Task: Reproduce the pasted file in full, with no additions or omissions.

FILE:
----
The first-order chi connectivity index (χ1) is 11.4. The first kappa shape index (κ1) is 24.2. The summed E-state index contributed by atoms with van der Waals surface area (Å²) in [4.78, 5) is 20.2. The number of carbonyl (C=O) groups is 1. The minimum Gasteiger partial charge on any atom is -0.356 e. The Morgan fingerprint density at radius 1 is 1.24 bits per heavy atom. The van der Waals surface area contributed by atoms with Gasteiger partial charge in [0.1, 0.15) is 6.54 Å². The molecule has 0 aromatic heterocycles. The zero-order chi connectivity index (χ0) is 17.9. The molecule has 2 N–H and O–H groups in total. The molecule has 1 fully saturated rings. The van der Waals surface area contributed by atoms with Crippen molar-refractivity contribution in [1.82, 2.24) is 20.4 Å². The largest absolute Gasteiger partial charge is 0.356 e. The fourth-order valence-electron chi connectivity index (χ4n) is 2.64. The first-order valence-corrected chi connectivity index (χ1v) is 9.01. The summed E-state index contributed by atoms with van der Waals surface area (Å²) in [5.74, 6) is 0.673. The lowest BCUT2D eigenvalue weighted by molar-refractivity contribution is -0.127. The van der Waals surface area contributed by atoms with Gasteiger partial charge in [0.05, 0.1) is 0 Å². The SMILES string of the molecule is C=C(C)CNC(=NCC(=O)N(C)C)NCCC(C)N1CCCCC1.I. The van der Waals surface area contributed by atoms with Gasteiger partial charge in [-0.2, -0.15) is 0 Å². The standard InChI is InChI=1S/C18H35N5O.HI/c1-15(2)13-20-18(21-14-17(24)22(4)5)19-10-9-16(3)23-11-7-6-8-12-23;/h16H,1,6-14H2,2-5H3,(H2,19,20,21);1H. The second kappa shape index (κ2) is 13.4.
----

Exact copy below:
The first-order chi connectivity index (χ1) is 11.4. The first kappa shape index (κ1) is 24.2. The summed E-state index contributed by atoms with van der Waals surface area (Å²) in [4.78, 5) is 20.2. The number of carbonyl (C=O) groups is 1. The minimum Gasteiger partial charge on any atom is -0.356 e. The Morgan fingerprint density at radius 1 is 1.24 bits per heavy atom. The van der Waals surface area contributed by atoms with Gasteiger partial charge in [0.1, 0.15) is 6.54 Å². The molecule has 0 aromatic heterocycles. The zero-order chi connectivity index (χ0) is 17.9. The molecule has 2 N–H and O–H groups in total. The molecule has 1 fully saturated rings. The van der Waals surface area contributed by atoms with Crippen molar-refractivity contribution in [1.82, 2.24) is 20.4 Å². The largest absolute Gasteiger partial charge is 0.356 e. The fourth-order valence-electron chi connectivity index (χ4n) is 2.64. The first-order valence-corrected chi connectivity index (χ1v) is 9.01. The summed E-state index contributed by atoms with van der Waals surface area (Å²) in [5.74, 6) is 0.673. The lowest BCUT2D eigenvalue weighted by molar-refractivity contribution is -0.127. The van der Waals surface area contributed by atoms with Gasteiger partial charge in [0.05, 0.1) is 0 Å². The SMILES string of the molecule is C=C(C)CNC(=NCC(=O)N(C)C)NCCC(C)N1CCCCC1.I. The van der Waals surface area contributed by atoms with Gasteiger partial charge in [-0.2, -0.15) is 0 Å². The standard InChI is InChI=1S/C18H35N5O.HI/c1-15(2)13-20-18(21-14-17(24)22(4)5)19-10-9-16(3)23-11-7-6-8-12-23;/h16H,1,6-14H2,2-5H3,(H2,19,20,21);1H. The second kappa shape index (κ2) is 13.4.